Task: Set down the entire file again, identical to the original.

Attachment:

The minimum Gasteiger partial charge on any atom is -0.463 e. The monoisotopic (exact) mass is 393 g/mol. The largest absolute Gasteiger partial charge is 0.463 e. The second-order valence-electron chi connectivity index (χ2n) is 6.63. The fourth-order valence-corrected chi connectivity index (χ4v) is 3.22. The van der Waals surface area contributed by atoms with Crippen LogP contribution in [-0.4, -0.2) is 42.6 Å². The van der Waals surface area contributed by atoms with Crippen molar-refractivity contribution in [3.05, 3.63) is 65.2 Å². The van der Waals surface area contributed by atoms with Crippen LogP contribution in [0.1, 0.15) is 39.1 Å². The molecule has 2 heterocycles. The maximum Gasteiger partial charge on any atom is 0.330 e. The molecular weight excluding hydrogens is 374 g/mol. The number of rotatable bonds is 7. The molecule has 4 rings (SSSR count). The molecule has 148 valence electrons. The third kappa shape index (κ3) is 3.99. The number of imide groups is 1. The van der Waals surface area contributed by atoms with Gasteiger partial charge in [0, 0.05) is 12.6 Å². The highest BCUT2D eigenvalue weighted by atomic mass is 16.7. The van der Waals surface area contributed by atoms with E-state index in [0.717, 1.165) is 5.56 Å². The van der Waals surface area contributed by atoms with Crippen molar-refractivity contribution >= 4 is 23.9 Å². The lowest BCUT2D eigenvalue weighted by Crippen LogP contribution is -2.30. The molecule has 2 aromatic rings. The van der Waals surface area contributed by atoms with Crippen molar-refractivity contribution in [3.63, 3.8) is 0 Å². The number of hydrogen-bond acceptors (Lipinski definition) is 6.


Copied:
The minimum Gasteiger partial charge on any atom is -0.463 e. The monoisotopic (exact) mass is 393 g/mol. The largest absolute Gasteiger partial charge is 0.463 e. The second-order valence-electron chi connectivity index (χ2n) is 6.63. The fourth-order valence-corrected chi connectivity index (χ4v) is 3.22. The van der Waals surface area contributed by atoms with Crippen LogP contribution in [-0.4, -0.2) is 42.6 Å². The van der Waals surface area contributed by atoms with Crippen molar-refractivity contribution in [3.05, 3.63) is 65.2 Å². The van der Waals surface area contributed by atoms with Crippen LogP contribution in [0.1, 0.15) is 39.1 Å². The molecule has 2 heterocycles. The maximum Gasteiger partial charge on any atom is 0.330 e. The molecular weight excluding hydrogens is 374 g/mol. The number of rotatable bonds is 7. The molecule has 4 rings (SSSR count). The molecule has 148 valence electrons. The third kappa shape index (κ3) is 3.99. The number of imide groups is 1. The van der Waals surface area contributed by atoms with Gasteiger partial charge in [0, 0.05) is 12.6 Å². The highest BCUT2D eigenvalue weighted by atomic mass is 16.7. The van der Waals surface area contributed by atoms with E-state index in [0.717, 1.165) is 5.56 Å². The van der Waals surface area contributed by atoms with Crippen molar-refractivity contribution >= 4 is 23.9 Å². The lowest BCUT2D eigenvalue weighted by Crippen LogP contribution is -2.30. The molecule has 2 aromatic rings. The van der Waals surface area contributed by atoms with Crippen molar-refractivity contribution in [3.63, 3.8) is 0 Å². The number of hydrogen-bond acceptors (Lipinski definition) is 6.